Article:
POLE/POLD1 Mutations in Cancer Improve Immunotherapy Response
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New research from Cleveland Clinic is demonstrating that pathogenic polymerase epsilon and delta (POLE/POLD1) genetic mutations lead to improved response to immune checkpoint blockade, a powerful class of immunotherapy drugs.
The findings, published in Nature Genetics, contribute to a growing list of discoveries that prove certain classes of drugs are more effective in cases where the genetic makeup of the tumor – and not the type or origin of the tumor – should determine the decision-making process for treatment.
“To date, this is the most comprehensive analysis of the mutations in POLE/POLD1 genes in patients with cancer,” said Timothy Chan, M.D., Ph.D., chair of the Center for Immunotherapy and Precision Immuno-Oncology at Cleveland Clinic. “Our research here shows that patients with POLE/POLD1 mutations should get immune checkpoint blockade therapy as a preferred treatment, and that POLE/POLD1 mutations are a potential indication for immunotherapy regardless of the cancer type or where the cancer started in the body.”
POLE/POLD1 are DNA repair genes that are genetically altered in nearly 4% of tumors across all cancer types. Not all the POLE/POLD1 mutations are pathogenic (predisposed to a certain disease) or functional that could lead to sensitivity to immunotherapy.
Tumors containing pathogenic POLE/POLD1 mutations have high levels of immune cell infiltrations, and until this point, it was challenging to distinguish these pathogenic mutations from non-functional ones. It had remained unclear how these mutations would affect patients’ response to anti-tumor immunity therapy.
In preclinical models, the growth of tumors introduced with well-established POLE/POLD1 pathogenic mutations was dramatically inhibited by immune checkpoint blockade therapies. In contrast, treatment had little effect on growth of the parental POLE/POLD1 non-mutated tumors.
To determine whether similar phenomena could be observed in patients, the team generated statistical learning models based on mutational signatures of the POLE/POLD1 mutant tumors. These signatures could identify the telltale DNA fingerprints of functional POLE/POLD1 mutations. Modeling demonstrated high accuracy for distinguishing the tumors with pathogenic POLE/POLD1 mutations from tumors with the functional mutation. The researchers further found that their model outperformed other traditional approaches for identifying the patients with pathogenic POLE/POLD1 mutations that are more likely to benefit from immunotherapy. It was able to identify mutations that sensitize tumors to immunotherapy that would otherwise have been missed.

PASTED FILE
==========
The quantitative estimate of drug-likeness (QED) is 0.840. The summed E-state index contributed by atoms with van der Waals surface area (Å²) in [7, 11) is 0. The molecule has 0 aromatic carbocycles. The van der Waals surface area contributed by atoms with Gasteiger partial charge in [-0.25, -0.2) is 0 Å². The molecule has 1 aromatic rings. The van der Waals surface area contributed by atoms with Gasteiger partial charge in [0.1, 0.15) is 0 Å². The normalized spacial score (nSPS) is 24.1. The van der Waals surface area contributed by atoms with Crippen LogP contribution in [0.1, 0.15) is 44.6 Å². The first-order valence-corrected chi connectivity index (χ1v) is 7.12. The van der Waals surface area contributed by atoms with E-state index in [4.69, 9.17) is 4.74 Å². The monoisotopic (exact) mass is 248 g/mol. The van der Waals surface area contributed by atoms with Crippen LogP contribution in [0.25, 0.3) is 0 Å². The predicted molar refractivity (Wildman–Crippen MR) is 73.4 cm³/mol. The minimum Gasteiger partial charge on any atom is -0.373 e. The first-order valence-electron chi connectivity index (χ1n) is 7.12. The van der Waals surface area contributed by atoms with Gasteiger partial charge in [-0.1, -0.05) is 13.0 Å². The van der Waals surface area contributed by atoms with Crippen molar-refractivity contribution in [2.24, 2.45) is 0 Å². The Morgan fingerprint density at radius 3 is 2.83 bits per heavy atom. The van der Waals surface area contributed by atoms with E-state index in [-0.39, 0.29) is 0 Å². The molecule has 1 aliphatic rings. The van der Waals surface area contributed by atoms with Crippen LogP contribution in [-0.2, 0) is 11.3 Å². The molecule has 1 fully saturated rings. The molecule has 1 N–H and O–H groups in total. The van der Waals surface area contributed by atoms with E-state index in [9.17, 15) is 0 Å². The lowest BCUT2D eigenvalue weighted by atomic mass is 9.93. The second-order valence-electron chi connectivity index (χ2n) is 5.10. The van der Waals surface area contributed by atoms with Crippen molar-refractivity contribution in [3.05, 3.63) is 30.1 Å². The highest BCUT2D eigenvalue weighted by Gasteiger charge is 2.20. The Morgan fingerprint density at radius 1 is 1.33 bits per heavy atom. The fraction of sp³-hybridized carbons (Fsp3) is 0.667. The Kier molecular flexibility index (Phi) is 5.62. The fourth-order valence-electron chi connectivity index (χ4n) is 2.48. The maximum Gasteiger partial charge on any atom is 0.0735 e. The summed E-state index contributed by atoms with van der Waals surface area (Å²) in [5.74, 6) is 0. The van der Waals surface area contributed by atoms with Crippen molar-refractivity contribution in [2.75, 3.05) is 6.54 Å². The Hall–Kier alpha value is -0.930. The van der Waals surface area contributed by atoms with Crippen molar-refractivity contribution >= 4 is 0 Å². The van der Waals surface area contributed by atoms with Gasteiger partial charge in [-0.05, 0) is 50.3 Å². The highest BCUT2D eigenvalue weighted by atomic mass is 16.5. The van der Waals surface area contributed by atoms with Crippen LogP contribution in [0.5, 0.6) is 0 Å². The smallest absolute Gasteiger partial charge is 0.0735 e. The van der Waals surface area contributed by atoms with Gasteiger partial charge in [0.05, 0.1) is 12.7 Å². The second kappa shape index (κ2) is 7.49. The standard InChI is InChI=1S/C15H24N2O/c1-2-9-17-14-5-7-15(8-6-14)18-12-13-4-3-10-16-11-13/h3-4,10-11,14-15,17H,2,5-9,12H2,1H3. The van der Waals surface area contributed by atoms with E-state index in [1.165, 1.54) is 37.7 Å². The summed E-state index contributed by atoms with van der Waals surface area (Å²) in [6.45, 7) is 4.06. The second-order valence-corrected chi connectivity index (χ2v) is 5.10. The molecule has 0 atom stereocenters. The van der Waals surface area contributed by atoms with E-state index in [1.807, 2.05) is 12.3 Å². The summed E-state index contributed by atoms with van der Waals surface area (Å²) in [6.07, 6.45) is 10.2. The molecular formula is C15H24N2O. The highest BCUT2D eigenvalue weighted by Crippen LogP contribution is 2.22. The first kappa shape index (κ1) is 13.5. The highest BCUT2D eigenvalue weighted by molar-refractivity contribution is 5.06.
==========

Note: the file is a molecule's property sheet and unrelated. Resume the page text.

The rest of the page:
Further analysis indicated that the underlying mechanism is associated with the increased quantity and quality of the immunogenic mutations, as well as the improved immune microenvironment in the tumors harboring pathogenic POLE/POLD1 mutations.
“The short-term impact of this study on cancer immunotherapy is that we demonstrated that tumors with functional POLE/POLD1 mutations are sensitive to immunotherapy,” said Xiaoxiao Ma, Ph.D., a postdoctoral researcher at Cleveland Clinic and lead author of the study. “The long-term impact is that we demonstrated it’s possible to utilize genomic features, such as mutational signatures, to identify a major indication for immune checkpoint therapy.”
Reference: Ma X, Riaz N, Samstein RM, et al. Functional landscapes of POLE and POLD1 mutations in checkpoint blockade-dependent antitumor immunity. Nat Genet. 2022:1-17. doi: 10.1038/s41588-022-01108-w
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